Media Pitching by Twitter, Facebook… even text message?

Posted on May 19, 2011 by Erik HofferNo Comments

So said panelists on the media breakfast hosted by BusinessWire in Chicago last week.

Featured guest speakers included Kathryn Janicek, Daypart Manager/Executive Producer, NBC 5 Chicago; Susanna Negovan, Editor-in-Chief, Michigan Avenue Magazine; and Kathryn Born, founder and Editor-in-Chief of both TINC Magazine (Technology Industry News – Chicago) and Chicago Art Magazine.

Here are several interesting points the speakers made during the event, some of which reinforced OR/DP’s view on media relations and some of which seem to be new concepts due to ever-evolving social media outlets:

  • Don’t bother leaving voicemails with media. Due to meetings and appointments throughout the day, they may only have three hours at their desk and have no interest in fielding voicemails. It was noted that some media contacts have interns check voicemails once a week at best.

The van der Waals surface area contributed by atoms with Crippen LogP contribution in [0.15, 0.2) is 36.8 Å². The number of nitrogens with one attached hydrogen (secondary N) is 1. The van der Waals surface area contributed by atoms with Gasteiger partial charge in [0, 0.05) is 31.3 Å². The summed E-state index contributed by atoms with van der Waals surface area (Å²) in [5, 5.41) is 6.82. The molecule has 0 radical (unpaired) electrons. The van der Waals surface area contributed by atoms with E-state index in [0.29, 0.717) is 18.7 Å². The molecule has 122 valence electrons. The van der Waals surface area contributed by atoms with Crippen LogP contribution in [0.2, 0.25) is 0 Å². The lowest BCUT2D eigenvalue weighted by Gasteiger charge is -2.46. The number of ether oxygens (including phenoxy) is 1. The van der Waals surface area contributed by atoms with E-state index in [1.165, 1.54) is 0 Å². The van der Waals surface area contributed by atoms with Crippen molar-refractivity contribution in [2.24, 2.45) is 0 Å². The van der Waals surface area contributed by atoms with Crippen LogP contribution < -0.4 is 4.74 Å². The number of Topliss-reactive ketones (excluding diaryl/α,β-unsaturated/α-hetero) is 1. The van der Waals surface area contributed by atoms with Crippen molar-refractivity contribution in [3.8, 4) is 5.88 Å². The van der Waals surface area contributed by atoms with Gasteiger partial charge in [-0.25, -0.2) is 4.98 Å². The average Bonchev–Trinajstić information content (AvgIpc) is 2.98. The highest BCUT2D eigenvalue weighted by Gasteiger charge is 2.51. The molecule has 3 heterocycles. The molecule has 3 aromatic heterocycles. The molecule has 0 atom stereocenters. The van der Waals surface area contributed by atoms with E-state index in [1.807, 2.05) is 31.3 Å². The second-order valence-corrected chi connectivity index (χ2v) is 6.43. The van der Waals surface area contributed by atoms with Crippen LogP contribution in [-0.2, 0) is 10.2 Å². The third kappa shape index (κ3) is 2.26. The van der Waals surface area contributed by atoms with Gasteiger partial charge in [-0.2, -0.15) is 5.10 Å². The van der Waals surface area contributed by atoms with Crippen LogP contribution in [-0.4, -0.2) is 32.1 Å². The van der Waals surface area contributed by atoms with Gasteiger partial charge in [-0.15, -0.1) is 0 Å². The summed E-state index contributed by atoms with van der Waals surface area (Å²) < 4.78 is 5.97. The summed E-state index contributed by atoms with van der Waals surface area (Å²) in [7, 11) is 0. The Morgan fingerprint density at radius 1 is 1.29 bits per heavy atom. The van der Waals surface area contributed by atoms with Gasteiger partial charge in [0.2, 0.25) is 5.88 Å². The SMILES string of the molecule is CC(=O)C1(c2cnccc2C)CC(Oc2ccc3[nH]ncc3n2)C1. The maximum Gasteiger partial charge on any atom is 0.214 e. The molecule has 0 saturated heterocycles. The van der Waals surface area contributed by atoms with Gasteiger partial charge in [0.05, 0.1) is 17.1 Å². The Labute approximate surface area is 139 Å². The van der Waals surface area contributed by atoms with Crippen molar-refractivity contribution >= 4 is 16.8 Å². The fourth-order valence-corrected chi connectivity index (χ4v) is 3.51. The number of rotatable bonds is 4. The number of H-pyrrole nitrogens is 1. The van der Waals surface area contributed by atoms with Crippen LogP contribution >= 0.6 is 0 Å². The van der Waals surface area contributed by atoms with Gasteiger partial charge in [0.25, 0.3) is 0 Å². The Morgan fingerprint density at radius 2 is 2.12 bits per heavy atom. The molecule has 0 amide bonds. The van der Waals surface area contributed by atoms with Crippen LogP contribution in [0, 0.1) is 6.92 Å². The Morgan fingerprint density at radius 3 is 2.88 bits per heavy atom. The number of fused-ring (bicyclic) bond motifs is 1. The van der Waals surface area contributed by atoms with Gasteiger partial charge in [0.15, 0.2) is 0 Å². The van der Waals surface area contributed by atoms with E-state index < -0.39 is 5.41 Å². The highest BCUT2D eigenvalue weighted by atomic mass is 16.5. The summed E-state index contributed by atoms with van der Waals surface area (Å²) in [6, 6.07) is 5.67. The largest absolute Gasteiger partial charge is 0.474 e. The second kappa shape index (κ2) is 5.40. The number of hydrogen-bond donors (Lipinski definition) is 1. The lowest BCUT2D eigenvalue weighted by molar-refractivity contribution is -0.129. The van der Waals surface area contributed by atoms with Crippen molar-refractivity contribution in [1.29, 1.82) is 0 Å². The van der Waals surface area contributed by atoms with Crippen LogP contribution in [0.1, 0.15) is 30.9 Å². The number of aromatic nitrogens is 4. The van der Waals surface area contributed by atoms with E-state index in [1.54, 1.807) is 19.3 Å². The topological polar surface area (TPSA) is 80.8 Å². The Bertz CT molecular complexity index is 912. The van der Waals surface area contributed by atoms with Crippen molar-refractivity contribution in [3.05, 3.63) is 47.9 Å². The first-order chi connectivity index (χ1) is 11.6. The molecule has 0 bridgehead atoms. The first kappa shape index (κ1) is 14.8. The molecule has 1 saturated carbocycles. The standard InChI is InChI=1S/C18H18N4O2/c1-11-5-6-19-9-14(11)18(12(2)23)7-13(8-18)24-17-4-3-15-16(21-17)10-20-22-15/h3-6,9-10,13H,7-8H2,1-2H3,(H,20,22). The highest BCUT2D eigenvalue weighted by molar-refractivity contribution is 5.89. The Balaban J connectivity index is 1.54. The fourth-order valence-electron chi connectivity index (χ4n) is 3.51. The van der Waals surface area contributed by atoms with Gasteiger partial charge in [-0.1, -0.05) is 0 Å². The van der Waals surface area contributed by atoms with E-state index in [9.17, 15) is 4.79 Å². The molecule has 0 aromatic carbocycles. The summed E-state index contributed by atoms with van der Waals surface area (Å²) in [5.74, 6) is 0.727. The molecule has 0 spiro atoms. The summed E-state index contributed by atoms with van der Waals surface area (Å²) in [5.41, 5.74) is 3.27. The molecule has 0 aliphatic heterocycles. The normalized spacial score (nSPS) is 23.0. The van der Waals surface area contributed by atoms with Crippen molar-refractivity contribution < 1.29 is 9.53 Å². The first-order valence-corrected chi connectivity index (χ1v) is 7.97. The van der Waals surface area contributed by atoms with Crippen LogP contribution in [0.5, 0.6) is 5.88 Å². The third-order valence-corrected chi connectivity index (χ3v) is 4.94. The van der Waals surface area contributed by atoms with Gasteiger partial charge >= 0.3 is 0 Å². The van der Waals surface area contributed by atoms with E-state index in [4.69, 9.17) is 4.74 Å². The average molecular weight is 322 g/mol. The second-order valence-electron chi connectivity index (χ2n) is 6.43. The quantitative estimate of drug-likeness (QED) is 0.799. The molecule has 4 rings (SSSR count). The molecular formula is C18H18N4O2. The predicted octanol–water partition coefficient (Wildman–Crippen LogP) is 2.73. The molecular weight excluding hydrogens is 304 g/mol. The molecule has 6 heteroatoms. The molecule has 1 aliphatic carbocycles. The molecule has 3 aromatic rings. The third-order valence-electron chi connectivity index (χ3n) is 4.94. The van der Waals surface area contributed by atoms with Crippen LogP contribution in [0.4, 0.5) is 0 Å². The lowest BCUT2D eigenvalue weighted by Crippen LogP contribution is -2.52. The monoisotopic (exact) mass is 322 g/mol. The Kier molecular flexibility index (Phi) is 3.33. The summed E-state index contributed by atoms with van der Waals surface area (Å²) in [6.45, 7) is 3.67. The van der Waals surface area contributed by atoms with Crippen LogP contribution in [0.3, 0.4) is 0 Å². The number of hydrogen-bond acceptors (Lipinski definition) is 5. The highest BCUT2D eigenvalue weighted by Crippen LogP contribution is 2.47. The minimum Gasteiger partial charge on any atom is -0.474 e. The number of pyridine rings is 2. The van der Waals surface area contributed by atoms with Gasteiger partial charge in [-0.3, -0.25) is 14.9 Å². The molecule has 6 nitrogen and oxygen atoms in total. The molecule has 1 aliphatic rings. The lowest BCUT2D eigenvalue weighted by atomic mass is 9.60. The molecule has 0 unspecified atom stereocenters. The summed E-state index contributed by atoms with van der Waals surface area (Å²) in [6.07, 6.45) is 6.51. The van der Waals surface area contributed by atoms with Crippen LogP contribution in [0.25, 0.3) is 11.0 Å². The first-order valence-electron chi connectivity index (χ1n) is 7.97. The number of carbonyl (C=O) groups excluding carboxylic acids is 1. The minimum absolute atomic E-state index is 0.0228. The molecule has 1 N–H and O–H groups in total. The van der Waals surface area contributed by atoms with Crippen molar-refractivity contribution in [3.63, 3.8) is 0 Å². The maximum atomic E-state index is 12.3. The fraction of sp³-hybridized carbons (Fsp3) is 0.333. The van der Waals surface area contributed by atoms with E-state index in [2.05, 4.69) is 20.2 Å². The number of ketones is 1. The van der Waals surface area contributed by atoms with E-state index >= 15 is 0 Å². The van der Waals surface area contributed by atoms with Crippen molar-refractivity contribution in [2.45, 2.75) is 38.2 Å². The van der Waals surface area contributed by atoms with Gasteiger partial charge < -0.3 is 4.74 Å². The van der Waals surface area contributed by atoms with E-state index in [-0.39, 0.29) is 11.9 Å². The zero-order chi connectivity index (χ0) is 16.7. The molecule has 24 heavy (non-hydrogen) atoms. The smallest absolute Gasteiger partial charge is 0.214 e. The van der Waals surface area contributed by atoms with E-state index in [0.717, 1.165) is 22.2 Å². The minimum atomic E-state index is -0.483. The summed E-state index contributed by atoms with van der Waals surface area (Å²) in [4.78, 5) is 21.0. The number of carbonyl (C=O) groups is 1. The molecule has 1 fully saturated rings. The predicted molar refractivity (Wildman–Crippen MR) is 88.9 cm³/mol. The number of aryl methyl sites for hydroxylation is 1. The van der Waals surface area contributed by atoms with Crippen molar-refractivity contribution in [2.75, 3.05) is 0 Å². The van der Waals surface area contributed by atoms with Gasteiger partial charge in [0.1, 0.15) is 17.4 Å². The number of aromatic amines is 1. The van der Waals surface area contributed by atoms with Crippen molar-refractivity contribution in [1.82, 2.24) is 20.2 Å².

• One speaker estimated that she fielded only 20% of e-mail pitches. So how do you create the one in five that gets opened? Be creative with the subject line without burying the lead for the content that is being pitched. Keep e-mail pitches to one paragraph (without attachments) if possible. When pitching by phone, don’t bother introducing yourself. Just get straight to the point of the pitch as you would with an e-mail.
  • Relating to the brevity of pitches, more media contacts are accepting them via social media such as Twitter and Facebook. NBC’s Janicek even welcomed receiving creative pitches via cell phone text messages (if one is lucky enough to get her number).
  • Take the time to review a publication’s content and tie it into your pitches if possible. Media contacts appreciate someone who knows their publication, news program, etc. and takes time to do the research.
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